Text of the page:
US tariffs on China and Russian frozen assets will dominate the G7 meeting in Stresa

Ministero dell Economia e delle Finanze
Minister Giancarlo Giorgetti in the Eurogroup of May 13.

The upcoming Group of Seven (G7) meeting in Stresa, Italy, carries significant implications for global trade. The conference, scheduled for next week, will address the potential risk of fragmentation in international trade following US President Joe Biden’s recent imposition of high tariffs against China. Additionally, the meeting will discuss the possible use of Russian-frozen assets for Ukraine.

Biden’s move, which increased tariffs on several Chinese imports, including steel and aluminium, semiconductors, electric vehicles (EVs), solar panels, and medical products, has sparked concerns about the future of international trade.

“I just imposed a series of tariffs on goods made in China: 25% on steel and aluminium, 50% on semiconductors, 100% on EVs, And 50% on solar panels. China is determined to dominate these industries. I’m determined to ensure America leads the world in them,” Joe Biden posted today on the platform X.

Italian Economy Minister Giancarlo Giorgetti, who will host the Stresa meeting as Italy holds the rotating Presidency of the G7, said the meeting on May 24-25 among the G7 finance ministers in the northern Italian town of Stresa will reflect on the “fragmentation of global trade, with the latest moves by the American government which has shown its cards with hard measures against China,” said the Italian Financial Minister

However, a day before, on 13 May, during the Eurogroup meeting, before Biden’s decision, the G7 ministerial agenda for the Stresa meeting was vaster and the ministers more relaxed. 

Minister Giorgetti told his colleagues at the Eurogroup that the G7 meeting in Stresa would cover various topics, reflecting the diverse challenges and opportunities in the global economy. These include discussions on the global economy and fragmentation, financial sector issues, international taxation, and the green agenda. The meeting would also focus on the impact of artificial intelligence on the public sector and macroeconomic performance, with this theme being a vital focus of the Italian Presidency.

However, the ministers will now focus on the trade relations with China.   

Last year, Italian Prime Minister Giorgia Meloni withdrew Italy from the Belt and Road Initiative (BRI), the flagship of President Xi Jinping‘s foreign policy, because only the Chinese side drew benefits. This decision was difficult and caused opposition from other Italian political parties. Nevertheless, the movement represented a new chapter in the relations between Italy and the People’s Republic of China, Europe, and the Western World.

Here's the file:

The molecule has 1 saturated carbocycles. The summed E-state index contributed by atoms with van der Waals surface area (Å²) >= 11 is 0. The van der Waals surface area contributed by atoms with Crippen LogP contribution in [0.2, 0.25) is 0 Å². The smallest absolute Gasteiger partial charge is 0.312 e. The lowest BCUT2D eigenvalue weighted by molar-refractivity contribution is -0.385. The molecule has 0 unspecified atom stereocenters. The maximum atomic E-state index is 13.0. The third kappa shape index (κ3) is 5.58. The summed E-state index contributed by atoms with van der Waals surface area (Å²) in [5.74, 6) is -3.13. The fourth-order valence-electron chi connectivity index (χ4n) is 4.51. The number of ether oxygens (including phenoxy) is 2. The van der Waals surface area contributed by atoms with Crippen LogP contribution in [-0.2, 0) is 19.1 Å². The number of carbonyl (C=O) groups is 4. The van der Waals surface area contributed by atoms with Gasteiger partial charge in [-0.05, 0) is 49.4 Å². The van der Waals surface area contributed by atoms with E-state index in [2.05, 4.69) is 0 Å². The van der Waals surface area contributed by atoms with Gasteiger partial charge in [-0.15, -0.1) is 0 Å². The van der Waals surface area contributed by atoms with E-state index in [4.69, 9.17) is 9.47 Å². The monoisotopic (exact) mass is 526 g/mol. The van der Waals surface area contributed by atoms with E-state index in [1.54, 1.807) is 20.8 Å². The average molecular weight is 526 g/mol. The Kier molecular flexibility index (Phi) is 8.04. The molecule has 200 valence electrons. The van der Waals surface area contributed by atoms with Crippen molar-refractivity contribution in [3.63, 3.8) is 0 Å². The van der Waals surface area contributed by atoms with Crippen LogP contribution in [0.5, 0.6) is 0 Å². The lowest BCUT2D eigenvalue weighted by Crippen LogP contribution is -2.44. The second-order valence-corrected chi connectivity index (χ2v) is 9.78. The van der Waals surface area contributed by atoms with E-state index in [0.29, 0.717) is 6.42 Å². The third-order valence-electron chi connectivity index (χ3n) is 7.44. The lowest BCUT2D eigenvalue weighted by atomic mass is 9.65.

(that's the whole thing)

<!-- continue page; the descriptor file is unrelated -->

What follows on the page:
The frozen Russian assets on the table

Among the complex issues on the agenda is the discussion on the use of approximately $300 billion worth of frozen Russian financial assets seized after Moscow invaded Ukraine in February 2022. 

The G7 and the European Union have debated on how and whether to use these funds to support Ukraine. The United States has proposed seizing the assets, but Europe has expressed concerns, citing risks to the euro and potential legal repercussions. Recently, the US has advocated using the assets as collateral to provide loans for Ukraine, adding another layer of complexity to the discussion. 

Moreover, in the first week of May, the EU member states, following weeks of intense negotiations, have agreed “in principle” to provide Ukraine with additional aid totalling up to 3 billion euros annually for arms and ammunition. Interest earned by frozen Russian central bank assets now held in the bloc would underwrite the proposed deal.

Serhiy Marchenko, an experienced economist and Ukraine’s Minister of Finance has been invited to the Stresa meeting.

“We will be pleased to welcome Minister Marchenko, who will participate in the session focused on support for Ukraine, and we will share our views on the balance of sanctions on Russia,” Minister Giorgetti said.

“The G7 will welcome the EU’s decision to use windfall revenues from tied Russian sovereign assets for the benefit of Ukraine and will exchange views ahead of the summit in mid-June,” the Italian minister added. 

Giorgetti also recalled that, as the G7 presidency, “Italy remains committed to acting as an ‘honest mediator’ in the discussion, determined to ensure coordination with the G7 and the European Union. We must carefully evaluate the proposal in all its aspects and ask for clarification before making a decision.”

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